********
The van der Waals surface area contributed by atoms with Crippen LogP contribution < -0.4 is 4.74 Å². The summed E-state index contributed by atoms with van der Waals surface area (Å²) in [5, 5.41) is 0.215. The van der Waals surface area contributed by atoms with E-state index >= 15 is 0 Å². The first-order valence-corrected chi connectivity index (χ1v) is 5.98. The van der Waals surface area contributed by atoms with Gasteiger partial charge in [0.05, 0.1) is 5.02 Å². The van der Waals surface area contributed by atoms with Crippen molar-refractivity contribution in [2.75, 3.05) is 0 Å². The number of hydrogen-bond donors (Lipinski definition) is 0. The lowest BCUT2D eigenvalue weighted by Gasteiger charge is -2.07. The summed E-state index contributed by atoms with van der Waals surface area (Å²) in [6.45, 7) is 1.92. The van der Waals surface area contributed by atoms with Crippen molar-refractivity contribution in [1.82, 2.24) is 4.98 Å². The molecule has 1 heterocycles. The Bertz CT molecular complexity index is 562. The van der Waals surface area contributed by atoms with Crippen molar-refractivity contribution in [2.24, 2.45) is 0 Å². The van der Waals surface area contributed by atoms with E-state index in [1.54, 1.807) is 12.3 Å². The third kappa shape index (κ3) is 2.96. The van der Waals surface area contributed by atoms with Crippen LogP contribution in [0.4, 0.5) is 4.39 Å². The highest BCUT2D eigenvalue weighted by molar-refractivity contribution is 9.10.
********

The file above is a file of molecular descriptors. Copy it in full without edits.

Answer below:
The van der Waals surface area contributed by atoms with Crippen LogP contribution < -0.4 is 4.74 Å². The summed E-state index contributed by atoms with van der Waals surface area (Å²) in [5, 5.41) is 0.215. The van der Waals surface area contributed by atoms with E-state index >= 15 is 0 Å². The first-order valence-corrected chi connectivity index (χ1v) is 5.98. The van der Waals surface area contributed by atoms with Gasteiger partial charge in [0.05, 0.1) is 5.02 Å². The van der Waals surface area contributed by atoms with Crippen molar-refractivity contribution in [2.75, 3.05) is 0 Å². The number of hydrogen-bond donors (Lipinski definition) is 0. The lowest BCUT2D eigenvalue weighted by Gasteiger charge is -2.07. The summed E-state index contributed by atoms with van der Waals surface area (Å²) in [6.45, 7) is 1.92. The van der Waals surface area contributed by atoms with Crippen molar-refractivity contribution in [1.82, 2.24) is 4.98 Å². The molecule has 1 heterocycles. The Bertz CT molecular complexity index is 562. The van der Waals surface area contributed by atoms with Crippen molar-refractivity contribution in [2.24, 2.45) is 0 Å². The van der Waals surface area contributed by atoms with E-state index in [1.54, 1.807) is 12.3 Å². The third kappa shape index (κ3) is 2.96. The van der Waals surface area contributed by atoms with Crippen LogP contribution in [0.4, 0.5) is 4.39 Å². The highest BCUT2D eigenvalue weighted by molar-refractivity contribution is 9.10.